Monday, December 19, 2005

Eminent Domain for the Public Good?

From a Star Tribune editorial,

What bothers people is the use of eminent domain to benefit private development and the public tax base. But while that sounds alarming at first hearing, it's much ado about not very much. . . . Eminent domain is used sparingly in most states . . . . Its real value lies not in its execution but in its leverage. Just having the authority to condemn blighted land has been enough to help hundreds of cities reclaim abandoned industrial waterfronts, derelict warehouses and substandard residences for the greater good.

The role of government advocated here is inconsistent with the American system of political economy and disseminates a lie as it advocates threats to property in order to advance the greater good.

The advancement of the greater good is not a political or economic end the Founders of the United States sought to achieve. The Founders believed that individuals have rights that exist before the creation of government. Government does not grant rights to individuals, rather all individuals are born with natural rights. The most natural of rights is of course the right to property. What individuals do with their property is up to them, so long as they don't harm someone else along the way.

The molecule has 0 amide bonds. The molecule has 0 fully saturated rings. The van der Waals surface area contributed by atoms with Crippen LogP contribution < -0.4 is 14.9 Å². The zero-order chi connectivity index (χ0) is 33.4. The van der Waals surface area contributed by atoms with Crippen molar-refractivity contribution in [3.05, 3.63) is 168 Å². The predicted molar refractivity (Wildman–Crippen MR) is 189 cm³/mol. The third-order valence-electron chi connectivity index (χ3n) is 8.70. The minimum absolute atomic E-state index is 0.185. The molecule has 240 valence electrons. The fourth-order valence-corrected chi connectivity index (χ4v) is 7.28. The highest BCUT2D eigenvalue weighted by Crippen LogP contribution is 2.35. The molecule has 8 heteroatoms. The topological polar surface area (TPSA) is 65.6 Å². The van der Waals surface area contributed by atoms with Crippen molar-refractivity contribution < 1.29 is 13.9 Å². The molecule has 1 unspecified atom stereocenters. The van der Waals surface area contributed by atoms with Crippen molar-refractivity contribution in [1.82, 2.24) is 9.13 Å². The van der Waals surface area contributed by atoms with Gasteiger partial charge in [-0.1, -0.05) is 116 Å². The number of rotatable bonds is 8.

As it turns out, this right to property is the key to the creation and maintenance of an economically prosperous nation or community. It is when property rights are poorly defined and threatened that individuals fail to acquire wealth and prosperity because of the disincentive they face to produce. To promote any activity that threatens the right to property will do more harm than good because of the produced disincentive.

This doesn’t sound like the greater good to me. It sounds like a minority of individuals will benefit from eminent domain abuse while the majority is faced with the decision of how much to invest in property. With threats of eminent domain lingering over their heads investing in property to develop is taking a risk as it may be taken for someone else to develop instead.

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